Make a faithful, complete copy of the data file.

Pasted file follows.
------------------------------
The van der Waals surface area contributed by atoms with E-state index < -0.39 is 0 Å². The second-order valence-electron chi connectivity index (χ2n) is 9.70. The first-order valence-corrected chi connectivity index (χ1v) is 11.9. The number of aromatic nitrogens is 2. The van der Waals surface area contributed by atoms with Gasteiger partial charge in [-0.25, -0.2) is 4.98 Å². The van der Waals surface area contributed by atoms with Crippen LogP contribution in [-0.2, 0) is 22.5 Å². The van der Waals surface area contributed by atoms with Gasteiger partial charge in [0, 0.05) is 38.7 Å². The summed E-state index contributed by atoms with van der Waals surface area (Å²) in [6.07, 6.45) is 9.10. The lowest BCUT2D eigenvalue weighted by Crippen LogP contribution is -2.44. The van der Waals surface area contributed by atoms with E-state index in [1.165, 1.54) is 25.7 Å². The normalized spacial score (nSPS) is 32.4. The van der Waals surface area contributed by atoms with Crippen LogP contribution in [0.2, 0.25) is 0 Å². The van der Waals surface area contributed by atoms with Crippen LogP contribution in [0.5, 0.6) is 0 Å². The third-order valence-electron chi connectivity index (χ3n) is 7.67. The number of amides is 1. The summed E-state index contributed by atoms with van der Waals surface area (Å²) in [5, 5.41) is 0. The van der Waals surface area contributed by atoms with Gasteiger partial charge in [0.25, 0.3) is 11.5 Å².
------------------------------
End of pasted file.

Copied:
The van der Waals surface area contributed by atoms with E-state index < -0.39 is 0 Å². The second-order valence-electron chi connectivity index (χ2n) is 9.70. The first-order valence-corrected chi connectivity index (χ1v) is 11.9. The number of aromatic nitrogens is 2. The van der Waals surface area contributed by atoms with Gasteiger partial charge in [-0.25, -0.2) is 4.98 Å². The van der Waals surface area contributed by atoms with Crippen LogP contribution in [-0.2, 0) is 22.5 Å². The van der Waals surface area contributed by atoms with Gasteiger partial charge in [0, 0.05) is 38.7 Å². The summed E-state index contributed by atoms with van der Waals surface area (Å²) in [6.07, 6.45) is 9.10. The lowest BCUT2D eigenvalue weighted by Crippen LogP contribution is -2.44. The van der Waals surface area contributed by atoms with E-state index in [1.165, 1.54) is 25.7 Å². The normalized spacial score (nSPS) is 32.4. The van der Waals surface area contributed by atoms with Crippen LogP contribution in [0.2, 0.25) is 0 Å². The van der Waals surface area contributed by atoms with Crippen LogP contribution in [0.5, 0.6) is 0 Å². The third-order valence-electron chi connectivity index (χ3n) is 7.67. The number of amides is 1. The summed E-state index contributed by atoms with van der Waals surface area (Å²) in [5, 5.41) is 0. The van der Waals surface area contributed by atoms with Gasteiger partial charge in [0.25, 0.3) is 11.5 Å².